Active Learning

This Occasional Paper describes some of the differences that Millennial students bring to the classroom and outlines four principles for teaching Millennials successfully. To illustrate how these principles inform specific teaching strategies, we highlight examples of innovative teaching by U-M faculty.

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Our purpose in this Occasional Paper is to provide instructors with a framework for ensuring that student teams are set up for success.

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In this Occasional Paper, we present the results of a CRLT research study that examined student perceptions of how laptops affect attentiveness, engagement, and learning, and we suggest guidelines for using laptops and other mobile devices effectively in the classroom.
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Professor Robin QueenFollow this link to a short video describing this teaching strategy.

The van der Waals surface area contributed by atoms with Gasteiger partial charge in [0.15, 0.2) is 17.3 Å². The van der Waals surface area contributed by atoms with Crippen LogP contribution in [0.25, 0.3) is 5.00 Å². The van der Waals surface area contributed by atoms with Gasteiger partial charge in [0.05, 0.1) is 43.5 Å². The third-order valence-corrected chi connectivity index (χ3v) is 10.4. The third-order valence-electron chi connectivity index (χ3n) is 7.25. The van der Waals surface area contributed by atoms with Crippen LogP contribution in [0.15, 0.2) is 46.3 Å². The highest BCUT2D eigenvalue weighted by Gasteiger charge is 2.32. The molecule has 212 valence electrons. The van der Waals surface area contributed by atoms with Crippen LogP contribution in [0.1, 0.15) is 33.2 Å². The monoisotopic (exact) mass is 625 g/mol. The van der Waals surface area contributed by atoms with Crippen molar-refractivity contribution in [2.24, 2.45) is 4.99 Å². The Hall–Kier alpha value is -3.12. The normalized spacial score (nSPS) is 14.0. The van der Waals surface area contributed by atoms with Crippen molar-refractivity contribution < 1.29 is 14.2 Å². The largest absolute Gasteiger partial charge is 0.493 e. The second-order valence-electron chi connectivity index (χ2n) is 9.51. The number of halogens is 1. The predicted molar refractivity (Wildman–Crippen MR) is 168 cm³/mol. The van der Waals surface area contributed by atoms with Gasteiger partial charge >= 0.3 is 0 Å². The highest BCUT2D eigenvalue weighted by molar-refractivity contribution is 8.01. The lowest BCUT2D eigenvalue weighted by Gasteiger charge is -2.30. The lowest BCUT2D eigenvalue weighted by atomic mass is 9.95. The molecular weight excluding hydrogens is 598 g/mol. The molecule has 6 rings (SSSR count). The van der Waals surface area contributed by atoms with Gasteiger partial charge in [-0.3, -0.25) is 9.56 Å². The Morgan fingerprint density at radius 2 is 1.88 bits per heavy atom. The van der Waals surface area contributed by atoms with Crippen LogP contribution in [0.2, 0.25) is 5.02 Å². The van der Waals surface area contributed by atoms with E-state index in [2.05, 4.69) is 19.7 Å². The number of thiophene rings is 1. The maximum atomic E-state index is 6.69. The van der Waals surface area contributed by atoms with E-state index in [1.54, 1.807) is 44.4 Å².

Robin Queen, Linguistics, lectures to about 150 students in a 300-level linguistics and anthropology course on language and social conflict. To increase student interactions with peers and internet content related to the course, she instituted a blog for each discussion section of 25 students. Queen and her graduate student instructors provided a weekly discussion prompt and seeded blogs with initial posts, to model ways of meeting the desired criteria. Students were randomly assigned two dates when they had to post. Students could either use the prompt to frame their post, or they could post on a topic of their choosing. To earn a “B” grade for blogging, students also had to comment on peers’ posts twice a week. More extensive weekly commenting could earn an “A.”

GSIs monitored and graded blog posts and comments based on content, instead of assigning conventional essays. Queen’s GSIs reported that the effort of grading blogs was comparable to grading conventional essays, but that the degree of student interaction and exchange increased dramatically. GSIs also used blog discussion threads as primers for their weekly discussion section activities.

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